Nasty behavior or pain
Monday March 16, 2009
I come from a background of mostly emotional abuse and rejection (only a little slapping, spanking etc have been done to me). I have done a lot of personal growth work, Core Energetics (a body-oriented psychotherapy), meditation and so on. But I have found my son's toddler years extremely challenging. I struggle with rage and an inability to recognize a healthy, functional response to his questionable behaviors. He is almost 4 now, and I struggle daily with dealing with "limit-setting" and discipline.
He exhibits destructive behavior, throwing, sometimes hitting, and lashing out at the computer keyboard, say, if I've told him he is not to play with it while I am typing on it. I occasionally "blow up" and yell at him, though I try hard not to. He won't stay in a chair for a "time-out," so I have recently tried to close him in his room for a few minutes for a time out, but then he kicks the door or kicks me when I open it. The last time this happened, I grabbed his feet or hands to stop him, and we both escalated the struggle, where I held his hands and feet really tightly and hurt him. If I speak with other parents, my husband, or look to resources about Waldorf education (my son goes to a Waldorf school), they all agree that "limit-setting" and discipline are necessary, and what could be more blameless than the "time out?" There's no hitting involved, right? It's the supposedly "kinder, gentler" modern method of discipline.
However, I don't agree that time-outs are a healthy or positive way of behavior modification. But what is a healthy way of dealing with inappropriate behavior, where breaking and harming things is involved? I don't know what that looks like. I've never experienced it or seen it. I feel that now some of his behavior issues may arise from anger at my misguided attempts at time-outs. With an older child I could try to talk things out, but I feel that's really lost on a 3 yr old.
He was a very attached baby, always held when he cried and so on. And when I "lose it" and say or do something I wish I hadn't (never striking him), I never restrict his expressions of pain or rage. I apologize and tell him I was tired and frustrated, but that I didn't have the right to shout. I am respectful and kind, except when he "misbehaves."
What is the best way to move forward? How do I process his rage and mine from the past negative incidents? Now that he has anger, what is a healthy response when he tries to strike or break something?
I appreciate so much all the work you are doing for children and our world. It is powerful and courageous and desperately needed. I have read many of your books, but I wish you could say something specifically to those of us who are on the path of personal consciousness, but still struggling with the internalized poisonous pedagogy-- the voice that says children should always obey, etc. Many of us, like me, have high ideals to never speak harshly or be rough with our children, to always respect them, only to fail. And I feel so isolated in my attempts in finding support for something better. Is the solution for we parents to continue doing our own work, not restrict the child's expression, and always try to do better? But how do I react now to the hitting and breaking, without time outs? Should I just talk to him and let it go? Is the inner voice that I have that I must teach him not to hit, break, name-call etc part of the poisonous pedagogy I've taken in? I really feel like I need guidance and don't know where to look. Please help.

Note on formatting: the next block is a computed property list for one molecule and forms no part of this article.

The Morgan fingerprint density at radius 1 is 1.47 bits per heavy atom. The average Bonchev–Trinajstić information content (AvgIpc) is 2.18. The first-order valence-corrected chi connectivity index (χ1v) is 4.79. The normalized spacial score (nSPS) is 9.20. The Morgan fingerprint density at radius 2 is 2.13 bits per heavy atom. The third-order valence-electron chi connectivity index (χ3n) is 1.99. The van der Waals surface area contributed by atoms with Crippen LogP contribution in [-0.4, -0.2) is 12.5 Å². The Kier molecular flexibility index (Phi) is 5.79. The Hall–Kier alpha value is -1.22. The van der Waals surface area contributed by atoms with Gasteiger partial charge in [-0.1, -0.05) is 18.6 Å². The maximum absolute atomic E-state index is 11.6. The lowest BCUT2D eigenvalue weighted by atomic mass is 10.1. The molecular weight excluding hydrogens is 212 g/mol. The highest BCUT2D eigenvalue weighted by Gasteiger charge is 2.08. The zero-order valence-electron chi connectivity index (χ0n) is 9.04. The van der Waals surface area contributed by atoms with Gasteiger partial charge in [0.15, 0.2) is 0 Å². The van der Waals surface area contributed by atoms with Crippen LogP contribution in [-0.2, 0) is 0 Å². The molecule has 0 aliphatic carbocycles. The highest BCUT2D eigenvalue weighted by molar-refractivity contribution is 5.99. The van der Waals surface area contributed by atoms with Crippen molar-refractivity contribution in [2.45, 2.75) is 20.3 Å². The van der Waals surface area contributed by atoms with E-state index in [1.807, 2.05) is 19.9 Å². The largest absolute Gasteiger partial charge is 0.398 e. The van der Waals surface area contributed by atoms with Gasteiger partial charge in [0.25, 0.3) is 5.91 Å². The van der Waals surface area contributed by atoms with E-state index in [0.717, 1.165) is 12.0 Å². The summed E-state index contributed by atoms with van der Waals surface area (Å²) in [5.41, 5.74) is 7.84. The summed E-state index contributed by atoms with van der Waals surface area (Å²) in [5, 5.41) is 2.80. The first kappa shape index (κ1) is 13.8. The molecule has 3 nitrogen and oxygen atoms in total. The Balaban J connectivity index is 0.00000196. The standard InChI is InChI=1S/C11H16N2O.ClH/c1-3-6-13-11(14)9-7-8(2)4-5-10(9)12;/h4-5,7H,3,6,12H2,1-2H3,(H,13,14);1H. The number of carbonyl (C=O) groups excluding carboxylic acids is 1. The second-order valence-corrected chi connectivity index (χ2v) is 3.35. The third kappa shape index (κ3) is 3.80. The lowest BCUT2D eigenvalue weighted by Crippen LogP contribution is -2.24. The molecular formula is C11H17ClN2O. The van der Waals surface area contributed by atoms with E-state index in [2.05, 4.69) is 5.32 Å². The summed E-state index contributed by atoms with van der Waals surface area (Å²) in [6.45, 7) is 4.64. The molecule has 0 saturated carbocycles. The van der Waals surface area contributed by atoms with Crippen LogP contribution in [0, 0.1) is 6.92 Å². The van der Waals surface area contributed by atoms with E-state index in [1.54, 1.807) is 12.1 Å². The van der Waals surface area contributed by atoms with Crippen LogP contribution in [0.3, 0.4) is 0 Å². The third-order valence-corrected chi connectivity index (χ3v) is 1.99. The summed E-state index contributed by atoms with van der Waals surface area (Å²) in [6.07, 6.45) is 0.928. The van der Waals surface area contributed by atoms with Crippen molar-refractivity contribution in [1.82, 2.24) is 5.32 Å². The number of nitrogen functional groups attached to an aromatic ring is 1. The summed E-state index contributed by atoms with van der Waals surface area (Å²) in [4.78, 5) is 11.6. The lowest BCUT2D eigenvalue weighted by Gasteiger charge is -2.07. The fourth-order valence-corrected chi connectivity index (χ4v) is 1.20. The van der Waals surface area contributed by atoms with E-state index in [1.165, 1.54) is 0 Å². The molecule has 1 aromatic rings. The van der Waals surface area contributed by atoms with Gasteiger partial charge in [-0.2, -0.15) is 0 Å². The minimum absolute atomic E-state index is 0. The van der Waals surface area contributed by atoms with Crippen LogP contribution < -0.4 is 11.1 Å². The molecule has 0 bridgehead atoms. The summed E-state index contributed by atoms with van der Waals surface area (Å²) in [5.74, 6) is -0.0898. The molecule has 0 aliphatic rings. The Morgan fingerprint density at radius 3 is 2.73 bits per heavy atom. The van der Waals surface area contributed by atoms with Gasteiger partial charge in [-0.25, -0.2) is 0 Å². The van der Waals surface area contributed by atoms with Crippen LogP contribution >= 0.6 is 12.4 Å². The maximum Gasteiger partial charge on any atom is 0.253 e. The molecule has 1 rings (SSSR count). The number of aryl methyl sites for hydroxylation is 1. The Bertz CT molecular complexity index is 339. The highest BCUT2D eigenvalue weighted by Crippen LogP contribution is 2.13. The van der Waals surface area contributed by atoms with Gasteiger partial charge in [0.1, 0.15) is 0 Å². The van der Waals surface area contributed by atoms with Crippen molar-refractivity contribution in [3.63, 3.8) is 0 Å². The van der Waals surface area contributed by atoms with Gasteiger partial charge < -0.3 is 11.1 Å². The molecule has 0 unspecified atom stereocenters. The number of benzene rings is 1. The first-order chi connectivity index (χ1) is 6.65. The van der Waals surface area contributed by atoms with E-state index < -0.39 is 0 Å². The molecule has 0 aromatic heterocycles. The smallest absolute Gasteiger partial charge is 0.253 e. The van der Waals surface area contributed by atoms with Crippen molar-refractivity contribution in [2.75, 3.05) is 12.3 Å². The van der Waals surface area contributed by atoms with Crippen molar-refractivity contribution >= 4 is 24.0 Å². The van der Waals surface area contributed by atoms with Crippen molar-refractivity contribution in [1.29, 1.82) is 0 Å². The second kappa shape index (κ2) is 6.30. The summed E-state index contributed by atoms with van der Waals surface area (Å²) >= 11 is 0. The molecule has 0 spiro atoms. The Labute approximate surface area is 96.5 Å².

A book on raising healthy children for children of abused parents would be most welcome. Much more is needed on that. You have such a large body of work about the problem, but what is the solution? Also, if you could host a forum for parents on this website who are doing this work, it would be a great way to find support. Thanks so much, MD
PS By the way, I've long since recognized my rage at my parents for what they did to me.
AM: You write: I come from a background of mostly emotional abuse and rejection (only a little slapping, spanking etc have been done to me). Then you write a long letter that shows your dispair caused by your child but besides the sentence above you NEVER mention HOW you suffered from the LITTLE SLAPPING, SPANKING etc when YOU were a child. Only in the PS you mention "by the way" your parents. Eventually you ask me to write a book for you so that you can teach your child to behave. But in all of my books you can find the information you actually do need: Your child triggers in you the old pain, caused by your parents that you obviously fear to feel in spite of your long therapies, which gave you probably only the intellectual knowledge. Otherwise you would know that "the time out" is a cruel way of refusing contact, even if it may be recommended by a Waldorf school and by many ignorant authors. When a child behaves in a way that you judge as nasty he is suffering. Instead of finding out why he suffers you send him away. Would you do this also to a good friend ? But you can't find out what makes him suffering as long as you don't know what made YOU suffer as a child. Your own old pain seems to remain still denied or dissociated and it is THEREFORE blocking your empathy for your child. You may want to read my book Free From Lies coming out in June 09 at Norton, NW. But it is NOT about "discipline", not at all.